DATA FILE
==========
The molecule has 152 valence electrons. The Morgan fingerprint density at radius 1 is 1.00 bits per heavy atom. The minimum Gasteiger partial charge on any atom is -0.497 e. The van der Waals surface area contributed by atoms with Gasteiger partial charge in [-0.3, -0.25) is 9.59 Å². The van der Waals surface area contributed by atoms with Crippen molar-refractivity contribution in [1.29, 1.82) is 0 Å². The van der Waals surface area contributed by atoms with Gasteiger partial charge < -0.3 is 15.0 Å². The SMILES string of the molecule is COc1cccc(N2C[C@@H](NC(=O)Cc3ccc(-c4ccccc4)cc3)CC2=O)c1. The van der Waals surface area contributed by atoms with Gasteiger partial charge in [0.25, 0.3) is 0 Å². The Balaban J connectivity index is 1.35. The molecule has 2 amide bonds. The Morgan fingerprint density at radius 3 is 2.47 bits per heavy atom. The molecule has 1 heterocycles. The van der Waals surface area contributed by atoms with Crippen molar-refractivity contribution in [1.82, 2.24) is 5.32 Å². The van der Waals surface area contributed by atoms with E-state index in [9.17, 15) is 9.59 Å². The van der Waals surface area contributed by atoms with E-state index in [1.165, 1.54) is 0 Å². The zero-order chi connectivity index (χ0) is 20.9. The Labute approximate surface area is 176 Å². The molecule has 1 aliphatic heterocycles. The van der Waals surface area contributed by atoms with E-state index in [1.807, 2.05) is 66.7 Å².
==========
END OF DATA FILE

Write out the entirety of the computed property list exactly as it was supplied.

The molecule has 152 valence electrons. The Morgan fingerprint density at radius 1 is 1.00 bits per heavy atom. The minimum Gasteiger partial charge on any atom is -0.497 e. The van der Waals surface area contributed by atoms with Gasteiger partial charge in [-0.3, -0.25) is 9.59 Å². The van der Waals surface area contributed by atoms with Crippen molar-refractivity contribution in [1.29, 1.82) is 0 Å². The van der Waals surface area contributed by atoms with Gasteiger partial charge < -0.3 is 15.0 Å². The SMILES string of the molecule is COc1cccc(N2C[C@@H](NC(=O)Cc3ccc(-c4ccccc4)cc3)CC2=O)c1. The van der Waals surface area contributed by atoms with Gasteiger partial charge in [0.25, 0.3) is 0 Å². The Balaban J connectivity index is 1.35. The molecule has 2 amide bonds. The Morgan fingerprint density at radius 3 is 2.47 bits per heavy atom. The molecule has 1 heterocycles. The van der Waals surface area contributed by atoms with Crippen molar-refractivity contribution in [1.82, 2.24) is 5.32 Å². The van der Waals surface area contributed by atoms with E-state index in [9.17, 15) is 9.59 Å². The van der Waals surface area contributed by atoms with E-state index in [1.165, 1.54) is 0 Å². The zero-order chi connectivity index (χ0) is 20.9. The Labute approximate surface area is 176 Å². The molecule has 1 aliphatic heterocycles. The van der Waals surface area contributed by atoms with E-state index in [1.807, 2.05) is 66.7 Å².